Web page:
Research Problems in Cognitive Science Presents: Professor Dakuo Wang

Wednesday, March 15


Carnegie 113


Designing Human-Centered AI Systems for Human-AI Collaboration

Human-Centered AI (HCAI) refers to the research effort that aims to design and implement AI techniques to support various human tasks, while taking human needs into consideration and preserving human control. Prior work has focused on human-AI interaction interface design and explainable AI research (XAI). However, despite these fruitful research results, why do many so-called “human-centered” AI systems still fail in the real world? In this talk, I will discuss the human-AI collaboration interaction paradigm, and show how we can learn from human-human collaboration to design and build AI systems that lead to this interaction paradigm. This work serves as a cornerstone towards the ultimate goal of Human-AI Collaboration, where AI and humans can take complementary and indispensable roles to achieve a better outcome and experience.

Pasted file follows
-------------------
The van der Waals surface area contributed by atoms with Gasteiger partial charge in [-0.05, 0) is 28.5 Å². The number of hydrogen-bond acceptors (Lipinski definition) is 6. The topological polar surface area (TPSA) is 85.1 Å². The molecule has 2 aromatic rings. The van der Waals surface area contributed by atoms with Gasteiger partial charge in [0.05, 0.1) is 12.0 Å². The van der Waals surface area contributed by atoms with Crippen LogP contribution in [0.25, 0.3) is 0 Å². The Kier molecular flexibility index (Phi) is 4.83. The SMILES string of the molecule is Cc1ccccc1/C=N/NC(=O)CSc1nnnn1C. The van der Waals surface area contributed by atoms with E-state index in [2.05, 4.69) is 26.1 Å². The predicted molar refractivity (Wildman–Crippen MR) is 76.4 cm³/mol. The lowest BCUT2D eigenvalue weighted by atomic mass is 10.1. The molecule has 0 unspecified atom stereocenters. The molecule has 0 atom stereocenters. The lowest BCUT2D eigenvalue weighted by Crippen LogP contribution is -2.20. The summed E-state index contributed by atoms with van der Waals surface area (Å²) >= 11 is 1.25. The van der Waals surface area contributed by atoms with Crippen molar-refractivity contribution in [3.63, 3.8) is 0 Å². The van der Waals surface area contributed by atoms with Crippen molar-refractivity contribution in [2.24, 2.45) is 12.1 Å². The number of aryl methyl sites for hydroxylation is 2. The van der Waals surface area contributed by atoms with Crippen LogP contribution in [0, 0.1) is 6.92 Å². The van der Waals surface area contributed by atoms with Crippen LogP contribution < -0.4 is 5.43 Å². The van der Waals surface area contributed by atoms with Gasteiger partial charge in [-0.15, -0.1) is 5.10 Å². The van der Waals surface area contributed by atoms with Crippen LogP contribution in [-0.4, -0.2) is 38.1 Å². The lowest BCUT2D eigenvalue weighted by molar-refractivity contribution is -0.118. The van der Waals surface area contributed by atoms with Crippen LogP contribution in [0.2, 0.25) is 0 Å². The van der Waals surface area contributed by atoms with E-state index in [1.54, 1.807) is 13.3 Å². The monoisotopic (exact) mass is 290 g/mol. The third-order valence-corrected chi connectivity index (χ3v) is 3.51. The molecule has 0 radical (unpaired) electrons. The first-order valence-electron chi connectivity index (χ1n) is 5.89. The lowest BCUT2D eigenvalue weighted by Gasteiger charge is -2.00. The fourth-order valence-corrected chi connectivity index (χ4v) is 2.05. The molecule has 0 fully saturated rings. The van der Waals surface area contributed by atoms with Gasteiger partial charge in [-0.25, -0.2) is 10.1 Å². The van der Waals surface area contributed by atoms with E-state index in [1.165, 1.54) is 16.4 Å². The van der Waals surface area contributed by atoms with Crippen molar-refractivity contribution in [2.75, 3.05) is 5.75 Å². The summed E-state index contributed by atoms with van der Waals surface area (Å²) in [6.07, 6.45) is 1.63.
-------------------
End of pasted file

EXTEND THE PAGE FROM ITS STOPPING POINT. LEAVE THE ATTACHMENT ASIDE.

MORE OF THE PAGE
Dr.Dakuo Wang is an Associate Professor at Northeastern University and Visiting Scholar at Stanford University. His research lies at the intersection of human-computer interaction (HCI), artificial intelligence (AI), and computer-supported team collaboration (CSCW), with a focus on the exploration, development, and evaluation of human-centered AI (HCAI) systems. The overarching research goal is to democratize AI for every person and every organization, so that they can easily access AI and collaborate with AI to accomplish real-world tasks better -- the “human-AI collaboration” paradigm. Before joining Northeastern, Dr.Wang worked as a research lead at IBM Research, and a principal investigator at MIT-IBM Watson AI Lab. He got his Ph.D. from the University of California Irvine (“how people write together now” co-advised by Judith Olson and Gary Olson). He has worked as a designer, researcher, and engineer in the U.S., China, and France. He has served in various organizing committees, program committees, and editorial boards for conferences and journals, and ACM has recognized him as an ACM Distinguished Speaker.

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